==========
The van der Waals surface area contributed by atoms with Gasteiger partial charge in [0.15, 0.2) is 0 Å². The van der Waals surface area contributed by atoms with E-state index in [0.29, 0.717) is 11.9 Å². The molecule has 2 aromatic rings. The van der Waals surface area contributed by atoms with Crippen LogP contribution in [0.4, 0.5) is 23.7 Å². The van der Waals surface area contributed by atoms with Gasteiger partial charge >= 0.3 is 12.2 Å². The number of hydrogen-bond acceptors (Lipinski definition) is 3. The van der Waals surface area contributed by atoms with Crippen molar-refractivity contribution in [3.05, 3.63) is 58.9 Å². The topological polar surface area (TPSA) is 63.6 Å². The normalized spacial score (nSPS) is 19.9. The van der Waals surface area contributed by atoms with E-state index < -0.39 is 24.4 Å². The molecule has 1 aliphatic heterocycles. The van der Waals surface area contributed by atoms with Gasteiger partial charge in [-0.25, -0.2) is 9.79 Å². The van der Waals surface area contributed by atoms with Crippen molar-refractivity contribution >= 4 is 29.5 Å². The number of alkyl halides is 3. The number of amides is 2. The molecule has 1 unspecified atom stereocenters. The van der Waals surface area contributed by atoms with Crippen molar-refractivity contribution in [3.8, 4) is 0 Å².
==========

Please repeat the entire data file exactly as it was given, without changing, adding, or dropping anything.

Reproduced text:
The van der Waals surface area contributed by atoms with Gasteiger partial charge in [0.15, 0.2) is 0 Å². The van der Waals surface area contributed by atoms with E-state index in [0.29, 0.717) is 11.9 Å². The molecule has 2 aromatic rings. The van der Waals surface area contributed by atoms with Crippen LogP contribution in [0.4, 0.5) is 23.7 Å². The van der Waals surface area contributed by atoms with Gasteiger partial charge >= 0.3 is 12.2 Å². The number of hydrogen-bond acceptors (Lipinski definition) is 3. The van der Waals surface area contributed by atoms with Crippen molar-refractivity contribution in [3.05, 3.63) is 58.9 Å². The topological polar surface area (TPSA) is 63.6 Å². The normalized spacial score (nSPS) is 19.9. The van der Waals surface area contributed by atoms with E-state index < -0.39 is 24.4 Å². The molecule has 1 aliphatic heterocycles. The van der Waals surface area contributed by atoms with Gasteiger partial charge in [-0.25, -0.2) is 9.79 Å². The van der Waals surface area contributed by atoms with Crippen molar-refractivity contribution >= 4 is 29.5 Å². The number of alkyl halides is 3. The number of amides is 2. The molecule has 1 unspecified atom stereocenters. The van der Waals surface area contributed by atoms with Crippen molar-refractivity contribution in [3.8, 4) is 0 Å².